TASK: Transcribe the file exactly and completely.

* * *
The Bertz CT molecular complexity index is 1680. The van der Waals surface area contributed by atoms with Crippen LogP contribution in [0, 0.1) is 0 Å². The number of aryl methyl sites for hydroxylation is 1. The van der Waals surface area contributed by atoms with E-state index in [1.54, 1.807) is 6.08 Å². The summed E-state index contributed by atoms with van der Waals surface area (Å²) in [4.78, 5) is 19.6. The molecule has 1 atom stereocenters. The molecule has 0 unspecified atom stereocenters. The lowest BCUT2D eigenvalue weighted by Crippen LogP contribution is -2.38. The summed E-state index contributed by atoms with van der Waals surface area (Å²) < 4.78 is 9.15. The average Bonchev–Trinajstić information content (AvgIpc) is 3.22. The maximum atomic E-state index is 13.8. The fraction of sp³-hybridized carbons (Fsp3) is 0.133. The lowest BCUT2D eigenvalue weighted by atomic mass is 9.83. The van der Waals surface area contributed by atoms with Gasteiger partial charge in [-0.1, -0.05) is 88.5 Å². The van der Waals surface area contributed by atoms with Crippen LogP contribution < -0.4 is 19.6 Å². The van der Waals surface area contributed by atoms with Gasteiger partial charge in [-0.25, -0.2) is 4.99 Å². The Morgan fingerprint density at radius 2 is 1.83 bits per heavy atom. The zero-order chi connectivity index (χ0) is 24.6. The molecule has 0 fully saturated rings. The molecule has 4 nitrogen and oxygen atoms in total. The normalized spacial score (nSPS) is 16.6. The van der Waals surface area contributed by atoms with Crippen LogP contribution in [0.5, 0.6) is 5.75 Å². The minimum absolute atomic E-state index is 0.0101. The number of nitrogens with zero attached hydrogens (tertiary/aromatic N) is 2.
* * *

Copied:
The Bertz CT molecular complexity index is 1680. The van der Waals surface area contributed by atoms with Crippen LogP contribution in [0, 0.1) is 0 Å². The number of aryl methyl sites for hydroxylation is 1. The van der Waals surface area contributed by atoms with E-state index in [1.54, 1.807) is 6.08 Å². The summed E-state index contributed by atoms with van der Waals surface area (Å²) in [4.78, 5) is 19.6. The molecule has 1 atom stereocenters. The molecule has 0 unspecified atom stereocenters. The lowest BCUT2D eigenvalue weighted by Crippen LogP contribution is -2.38. The summed E-state index contributed by atoms with van der Waals surface area (Å²) < 4.78 is 9.15. The average Bonchev–Trinajstić information content (AvgIpc) is 3.22. The maximum atomic E-state index is 13.8. The fraction of sp³-hybridized carbons (Fsp3) is 0.133. The lowest BCUT2D eigenvalue weighted by atomic mass is 9.83. The van der Waals surface area contributed by atoms with Gasteiger partial charge in [-0.1, -0.05) is 88.5 Å². The van der Waals surface area contributed by atoms with Crippen LogP contribution < -0.4 is 19.6 Å². The van der Waals surface area contributed by atoms with Gasteiger partial charge in [-0.25, -0.2) is 4.99 Å². The Morgan fingerprint density at radius 2 is 1.83 bits per heavy atom. The zero-order chi connectivity index (χ0) is 24.6. The molecule has 0 fully saturated rings. The molecule has 4 nitrogen and oxygen atoms in total. The normalized spacial score (nSPS) is 16.6. The van der Waals surface area contributed by atoms with Crippen LogP contribution in [0.5, 0.6) is 5.75 Å². The minimum absolute atomic E-state index is 0.0101. The number of nitrogens with zero attached hydrogens (tertiary/aromatic N) is 2.